If there is a cPicture 35entral theme to my work, it is this:  medicine is a human thing.

On the Facebook page of my podcast, I recently asked for readers to tell me some of the “war stories” they have from the doctor’s office.  What are some of the bad things doctors do wrong?  I quickly followed this with the flip-side, asking readers to comment on the best interactions that they’ve had with their doctors.

The response was overwhelming, and equally quick to both rant and rave.  They told stories about doctors who didn’t listen, explain, or even talk with them.  They told about arrogance and disconnectedness from the people from whom they were seeking help.  They also told about doctors who took extra effort to listen and to reach out in communication.  They talked about doctors who genuinely seemed to value them as humans.

I have heard and experienced the other end of the relationship: of both “good patients” and “bad patients.”  The good patients are the ones who value my skill, interact and listen to what I have to say, and treat me with kindness.  The bad ones are the ones who demand beyond what is reasonable.  They expect me to jump when they say I should, put down my own personal needs, and perform miracles that I can only wish were possible.  This isn’t a function of who follows my instructions; I don’t consider patients who do what I say without any question as good patients.

The underlying theme is the same on each side of the relationship:

  • Patients want doctors who treat them as valued humans.
  • Doctors want patients who understand that they are only humans.

Patients want doctors who have empathy for their struggles, who value their perspective, and who respect their privacy.  Patients want doctors who understand the patients have lives outside of the doctor’s office.  They don’t want the doctor to treat them as “just a job.”  The patients are not there to give the doctor something to do; they are there because they need the doctor to meet a need.  Patients visit doctors because of the weakness inherent in humans, and they want the doctor to understand, respect, and acknowledge that fact.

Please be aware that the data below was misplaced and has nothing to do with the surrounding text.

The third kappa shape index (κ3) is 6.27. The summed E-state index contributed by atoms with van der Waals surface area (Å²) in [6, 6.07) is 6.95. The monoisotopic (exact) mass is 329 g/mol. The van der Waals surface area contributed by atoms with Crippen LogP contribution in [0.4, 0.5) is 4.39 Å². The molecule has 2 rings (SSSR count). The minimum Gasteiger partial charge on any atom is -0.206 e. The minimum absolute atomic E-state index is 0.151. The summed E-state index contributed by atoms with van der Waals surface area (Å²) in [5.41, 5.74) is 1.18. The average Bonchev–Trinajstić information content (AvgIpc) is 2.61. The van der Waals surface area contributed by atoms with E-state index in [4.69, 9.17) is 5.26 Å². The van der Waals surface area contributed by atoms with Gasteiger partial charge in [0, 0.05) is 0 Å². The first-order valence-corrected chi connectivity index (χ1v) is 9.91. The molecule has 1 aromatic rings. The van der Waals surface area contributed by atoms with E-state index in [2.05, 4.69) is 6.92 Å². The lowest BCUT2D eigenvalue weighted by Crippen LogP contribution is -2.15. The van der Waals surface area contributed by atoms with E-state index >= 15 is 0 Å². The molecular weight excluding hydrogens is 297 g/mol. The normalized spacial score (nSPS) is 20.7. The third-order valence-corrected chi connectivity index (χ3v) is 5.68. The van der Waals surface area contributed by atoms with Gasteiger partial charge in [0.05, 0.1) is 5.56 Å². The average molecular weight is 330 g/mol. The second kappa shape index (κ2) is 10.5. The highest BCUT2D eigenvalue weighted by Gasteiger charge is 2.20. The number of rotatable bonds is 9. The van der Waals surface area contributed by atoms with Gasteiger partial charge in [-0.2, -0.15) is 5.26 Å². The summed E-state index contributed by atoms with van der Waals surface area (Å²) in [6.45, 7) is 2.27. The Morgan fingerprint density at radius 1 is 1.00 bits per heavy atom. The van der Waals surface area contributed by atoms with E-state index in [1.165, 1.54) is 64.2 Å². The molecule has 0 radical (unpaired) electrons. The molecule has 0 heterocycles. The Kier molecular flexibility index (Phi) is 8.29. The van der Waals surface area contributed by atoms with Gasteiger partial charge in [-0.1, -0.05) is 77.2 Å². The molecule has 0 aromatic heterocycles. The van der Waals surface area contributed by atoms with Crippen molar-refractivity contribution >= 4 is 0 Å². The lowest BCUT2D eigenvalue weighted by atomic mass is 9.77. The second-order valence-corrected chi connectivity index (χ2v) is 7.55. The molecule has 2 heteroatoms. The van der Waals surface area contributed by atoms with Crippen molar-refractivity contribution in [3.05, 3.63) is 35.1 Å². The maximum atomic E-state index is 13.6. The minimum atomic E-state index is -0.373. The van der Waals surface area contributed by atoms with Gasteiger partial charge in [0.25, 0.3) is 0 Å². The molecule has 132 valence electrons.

Doctors want patients who understand that it is a person sitting across from them in the exam room.  We don’t have magic wands, we are not the agents of God, we are not brilliant super-computers, and we have lives outside of the doctor’s office too.  A doctor likes patients who want to share the responsibility of getting well, meaning they are willing to listen to what we say, ask questions, and if they agree with the plan, to follow our suggestions.  We also like patients to realize that they are one of many patients they see each day, of hundreds each month, of thousands each year.

Since it’s an encounter between two humans, the expectation on either side should be realistic.  Doctors and patients are flawed people.  Both sides tend to forget this, breeding a lot of frustration in that process.

Doctors forget that patients are sick, tired, depressed, and weak.  This means that they may forget things or act out of irrational compulsion.  Some patients were traumatized as children, have nasty bosses, or have had bad experiences with previous physicians.  Irrational-appearing behavior is usually there for a reason, and that reason is usually not to annoy their doctor.

Patients forget that doctors have bad days, get depressed, are sometimes sick, and can be as irrational as patients.  We are forgetful at times, don’t always think of things that may be obvious, and even get distracted at times.  Sometimes our kids annoy us, sometimes our marriages are bad, some of us have our own past trauma, and sometimes the patient immediately before your appointment was very difficult.

Human, meet human.